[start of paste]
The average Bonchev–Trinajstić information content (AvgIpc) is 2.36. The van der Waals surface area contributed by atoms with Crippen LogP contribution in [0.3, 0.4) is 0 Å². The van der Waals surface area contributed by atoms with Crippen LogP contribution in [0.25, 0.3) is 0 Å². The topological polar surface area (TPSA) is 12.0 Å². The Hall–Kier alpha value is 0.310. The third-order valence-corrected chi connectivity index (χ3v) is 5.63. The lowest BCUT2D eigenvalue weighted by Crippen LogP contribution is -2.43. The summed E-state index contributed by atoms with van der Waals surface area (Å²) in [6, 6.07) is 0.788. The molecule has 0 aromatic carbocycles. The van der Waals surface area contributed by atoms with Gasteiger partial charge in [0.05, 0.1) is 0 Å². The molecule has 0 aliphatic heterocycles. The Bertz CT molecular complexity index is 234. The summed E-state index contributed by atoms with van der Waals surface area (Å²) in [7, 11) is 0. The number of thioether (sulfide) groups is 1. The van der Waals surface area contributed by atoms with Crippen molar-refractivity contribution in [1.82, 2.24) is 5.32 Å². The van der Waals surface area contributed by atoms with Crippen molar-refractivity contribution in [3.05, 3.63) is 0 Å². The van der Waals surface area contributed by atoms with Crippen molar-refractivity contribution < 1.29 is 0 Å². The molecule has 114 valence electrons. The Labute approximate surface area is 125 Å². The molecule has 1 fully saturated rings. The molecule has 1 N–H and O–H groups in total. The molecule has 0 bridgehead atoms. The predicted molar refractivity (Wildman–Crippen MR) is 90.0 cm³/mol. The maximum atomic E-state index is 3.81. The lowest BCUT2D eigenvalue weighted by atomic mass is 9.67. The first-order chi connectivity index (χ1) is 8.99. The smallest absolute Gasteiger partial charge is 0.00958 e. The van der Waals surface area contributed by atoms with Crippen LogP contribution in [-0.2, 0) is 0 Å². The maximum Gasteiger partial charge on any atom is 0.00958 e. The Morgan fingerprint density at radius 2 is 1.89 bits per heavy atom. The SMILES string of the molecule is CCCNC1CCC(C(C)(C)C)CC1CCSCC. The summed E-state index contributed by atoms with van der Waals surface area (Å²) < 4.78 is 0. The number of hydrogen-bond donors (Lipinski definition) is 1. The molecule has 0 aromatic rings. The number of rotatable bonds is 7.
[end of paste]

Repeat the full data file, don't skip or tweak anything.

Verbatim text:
The average Bonchev–Trinajstić information content (AvgIpc) is 2.36. The van der Waals surface area contributed by atoms with Crippen LogP contribution in [0.3, 0.4) is 0 Å². The van der Waals surface area contributed by atoms with Crippen LogP contribution in [0.25, 0.3) is 0 Å². The topological polar surface area (TPSA) is 12.0 Å². The Hall–Kier alpha value is 0.310. The third-order valence-corrected chi connectivity index (χ3v) is 5.63. The lowest BCUT2D eigenvalue weighted by Crippen LogP contribution is -2.43. The summed E-state index contributed by atoms with van der Waals surface area (Å²) in [6, 6.07) is 0.788. The molecule has 0 aromatic carbocycles. The van der Waals surface area contributed by atoms with Gasteiger partial charge in [0.05, 0.1) is 0 Å². The molecule has 0 aliphatic heterocycles. The Bertz CT molecular complexity index is 234. The summed E-state index contributed by atoms with van der Waals surface area (Å²) in [7, 11) is 0. The number of thioether (sulfide) groups is 1. The van der Waals surface area contributed by atoms with Crippen molar-refractivity contribution in [1.82, 2.24) is 5.32 Å². The van der Waals surface area contributed by atoms with Crippen molar-refractivity contribution in [3.05, 3.63) is 0 Å². The van der Waals surface area contributed by atoms with Crippen molar-refractivity contribution < 1.29 is 0 Å². The molecule has 114 valence electrons. The Labute approximate surface area is 125 Å². The molecule has 1 fully saturated rings. The molecule has 1 N–H and O–H groups in total. The molecule has 0 bridgehead atoms. The predicted molar refractivity (Wildman–Crippen MR) is 90.0 cm³/mol. The maximum atomic E-state index is 3.81. The lowest BCUT2D eigenvalue weighted by atomic mass is 9.67. The first-order chi connectivity index (χ1) is 8.99. The smallest absolute Gasteiger partial charge is 0.00958 e. The van der Waals surface area contributed by atoms with Crippen LogP contribution in [-0.2, 0) is 0 Å². The maximum Gasteiger partial charge on any atom is 0.00958 e. The Morgan fingerprint density at radius 2 is 1.89 bits per heavy atom. The SMILES string of the molecule is CCCNC1CCC(C(C)(C)C)CC1CCSCC. The summed E-state index contributed by atoms with van der Waals surface area (Å²) < 4.78 is 0. The number of hydrogen-bond donors (Lipinski definition) is 1. The molecule has 0 aromatic rings. The number of rotatable bonds is 7.